Goto, Masaru ; Miyahara, Ikuko ; Hirotsu, Ken ; Conway, Myra ; Yennawar, Neela ; Islam, Mohammad M. ; Hutson, Susan M. / Structural determinants for branched-chain aminotransferase isozyme-specific inhibition by the anticonvulsant drug gabapentin. In: Journal of Biological Chemistry. 2005 ; Vol. 280, No. 44. pp. 37246-37256.
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Structural determinants for branched-chain aminotransferase isozyme-specific inhibition by the anticonvulsant drug gabapentin. / Goto, Masaru; Miyahara, Ikuko; Hirotsu, Ken; Conway, Myra; Yennawar, Neela; Islam, Mohammad M.; Hutson, Susan M.

In: Journal of Biological Chemistry, Vol. 280, No. 44, 04.11.2005, p. 37246-37256.

Research output: Contribution to journalArticle

TY - JOUR

T1 - Structural determinants for branched-chain aminotransferase isozyme-specific inhibition by the anticonvulsant drug gabapentin

AU - Goto, Masaru

AU - Miyahara, Ikuko

AU - Hirotsu, Ken

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AU - Yennawar, Neela

AU - Islam, Mohammad M.

AU - Hutson, Susan M.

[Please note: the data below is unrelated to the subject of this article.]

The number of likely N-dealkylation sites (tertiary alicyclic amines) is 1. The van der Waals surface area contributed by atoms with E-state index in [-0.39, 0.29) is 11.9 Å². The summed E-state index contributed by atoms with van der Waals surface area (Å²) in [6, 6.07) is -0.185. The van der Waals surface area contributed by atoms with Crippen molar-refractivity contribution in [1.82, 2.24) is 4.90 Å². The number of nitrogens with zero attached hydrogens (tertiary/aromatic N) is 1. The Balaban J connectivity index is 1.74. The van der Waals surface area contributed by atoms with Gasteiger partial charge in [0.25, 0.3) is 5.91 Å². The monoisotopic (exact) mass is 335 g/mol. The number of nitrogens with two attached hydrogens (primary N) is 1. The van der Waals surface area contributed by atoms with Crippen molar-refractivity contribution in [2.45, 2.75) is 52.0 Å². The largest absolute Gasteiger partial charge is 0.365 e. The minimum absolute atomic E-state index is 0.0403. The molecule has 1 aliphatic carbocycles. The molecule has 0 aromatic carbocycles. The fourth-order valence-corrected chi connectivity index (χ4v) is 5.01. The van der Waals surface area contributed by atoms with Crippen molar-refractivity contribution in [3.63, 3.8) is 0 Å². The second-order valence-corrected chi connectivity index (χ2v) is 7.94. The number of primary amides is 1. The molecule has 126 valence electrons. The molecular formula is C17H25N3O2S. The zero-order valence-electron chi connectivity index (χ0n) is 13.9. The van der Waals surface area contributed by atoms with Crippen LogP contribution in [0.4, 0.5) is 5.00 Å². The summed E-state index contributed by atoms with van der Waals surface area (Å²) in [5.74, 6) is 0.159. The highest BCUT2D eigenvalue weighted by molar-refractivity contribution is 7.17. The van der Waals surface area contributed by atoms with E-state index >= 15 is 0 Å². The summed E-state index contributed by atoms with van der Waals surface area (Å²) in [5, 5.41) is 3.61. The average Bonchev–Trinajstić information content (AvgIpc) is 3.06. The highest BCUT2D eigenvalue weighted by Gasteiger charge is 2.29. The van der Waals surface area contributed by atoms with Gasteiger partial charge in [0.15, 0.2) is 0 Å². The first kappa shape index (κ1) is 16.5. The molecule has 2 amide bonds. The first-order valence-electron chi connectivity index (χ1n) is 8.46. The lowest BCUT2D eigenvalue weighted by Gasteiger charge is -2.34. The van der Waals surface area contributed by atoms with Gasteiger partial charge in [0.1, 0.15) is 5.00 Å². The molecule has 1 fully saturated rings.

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N2 - This study presents the first three-dimensional structures of human cytosolic branched-chain aminotransferase (hBCATc) isozyme complexed with the neuroactive drug gabapentin, the hBCATc Michaelis complex with the substrate analog, 4-methylvalerate, and the mitochondrial isozyme (hBCATm) complexed with gabapentin. The branched-chain aminotransferases (BCAT) reversibly catalyze transamination of the essential branched-chain amino acids (leucine, isoleucine, valine) to α-ketoglutarate to form the respective branched-chain α-keto acids and glutamate. The cytosolic isozyme is the predominant BCAT found in the nervous system, and only hBCATc is inhibited by gabapentin. Pre-steady state kinetics show that 1.3 mM gabapentin can completely inhibit the binding of leucine to reduced hBCATc, whereas 65.4 mM gabapentin is required to inhibit leucine binding to hBCATm. Structural analysis shows that the bulky gabapentin is enclosed in the active-site cavity by the shift of a flexible loop that enlarges the active-site cavity. The specificity of gabapentin for the cytosolic isozyme is ascribed at least in part to the location of the interdomain loop and the relative orientation between the small and large domain which is different from these relationships in the mitochondrial isozyme. Both isozymes contain a CXXC center and form a disulfide bond under oxidizing conditions. The structure of reduced hBCATc was obtained by soaking the oxidized hBCATc crystals with dithiothreitol. The close similarity in active-site structures between cytosolic enzyme complexes in the oxidized and reduced states is consistent with the small effect of oxidation on pre-steady state kinetics of the hBCATc first half-reaction. However, these kinetic data do not explain the inactivation of hBCATm by oxidation of the CXXC center. The structural data suggest that there is a larger effect of oxidation on the interdomain loop and residues surrounding the CXXC center in hBCATm than in hBCATc.